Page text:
************************************************************
After the secondary mongos are also started without any errors then login to one of the mongo shells which you want to work as primary.
Run these on the primary mongo shell : (From the bin folder)
./mongo
rs.initiate() — This command will initiate adding the present instance as primary to the replica set.
rs.conf() — This command is used to validate whether the primary got added to replica set.
rs.add(“10.145.xx.xx:27017”) — Similarly add all your replica set members(make sure all the replica set members are running as well)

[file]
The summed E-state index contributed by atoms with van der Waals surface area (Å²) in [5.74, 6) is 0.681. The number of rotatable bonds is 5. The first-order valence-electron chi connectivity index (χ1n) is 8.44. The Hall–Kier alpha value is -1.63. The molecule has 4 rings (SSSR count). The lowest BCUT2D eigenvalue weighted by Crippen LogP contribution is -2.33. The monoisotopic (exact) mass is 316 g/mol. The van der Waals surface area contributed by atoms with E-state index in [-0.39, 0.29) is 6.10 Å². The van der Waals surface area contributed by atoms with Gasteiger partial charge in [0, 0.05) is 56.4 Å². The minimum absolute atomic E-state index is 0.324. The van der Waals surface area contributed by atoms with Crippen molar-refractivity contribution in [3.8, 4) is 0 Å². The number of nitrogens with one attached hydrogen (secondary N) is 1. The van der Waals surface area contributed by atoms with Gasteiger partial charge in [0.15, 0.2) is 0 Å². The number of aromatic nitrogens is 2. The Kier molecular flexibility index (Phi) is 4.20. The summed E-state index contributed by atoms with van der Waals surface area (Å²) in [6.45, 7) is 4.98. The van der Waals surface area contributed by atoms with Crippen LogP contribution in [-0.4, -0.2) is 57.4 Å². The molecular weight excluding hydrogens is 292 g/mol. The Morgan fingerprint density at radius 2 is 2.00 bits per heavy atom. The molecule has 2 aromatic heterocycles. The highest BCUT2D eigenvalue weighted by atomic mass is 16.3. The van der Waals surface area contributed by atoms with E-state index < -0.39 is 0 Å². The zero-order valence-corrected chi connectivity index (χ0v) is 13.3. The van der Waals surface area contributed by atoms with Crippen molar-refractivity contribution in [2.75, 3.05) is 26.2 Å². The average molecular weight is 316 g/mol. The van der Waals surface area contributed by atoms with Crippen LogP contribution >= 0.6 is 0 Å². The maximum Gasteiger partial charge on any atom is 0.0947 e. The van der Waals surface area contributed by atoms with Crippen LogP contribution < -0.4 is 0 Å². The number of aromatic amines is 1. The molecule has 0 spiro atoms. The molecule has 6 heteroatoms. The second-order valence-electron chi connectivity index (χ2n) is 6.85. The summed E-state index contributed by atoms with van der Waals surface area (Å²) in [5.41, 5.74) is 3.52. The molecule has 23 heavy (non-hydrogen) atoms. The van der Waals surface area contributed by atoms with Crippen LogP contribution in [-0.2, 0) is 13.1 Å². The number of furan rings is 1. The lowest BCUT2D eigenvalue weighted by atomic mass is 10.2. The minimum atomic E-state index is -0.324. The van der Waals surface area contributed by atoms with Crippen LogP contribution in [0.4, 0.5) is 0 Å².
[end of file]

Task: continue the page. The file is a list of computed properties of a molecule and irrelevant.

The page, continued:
validate the same with rs.conf — This lists all the replica set members.

In case, if the primary mongo goes down , then either of replica set members will be coming up as primary. And when the original primary is recovered it becomes a secondary member.
So ideally there is no concept of having one single primary mongo, this is why we started one mongo with rs.initiate() which will be adding the present replica set member itself as a primary.

To check which mongo is primary type use : db.isMAster()

Follow the below steps if you want to delete a DB or shut down the mongo :

######delete a database#####
./mongo
use admin
use <name of the database>
db.dropDatabase()

#######shutdown mongo#####
./mongo
use admin
db.shutdownServer()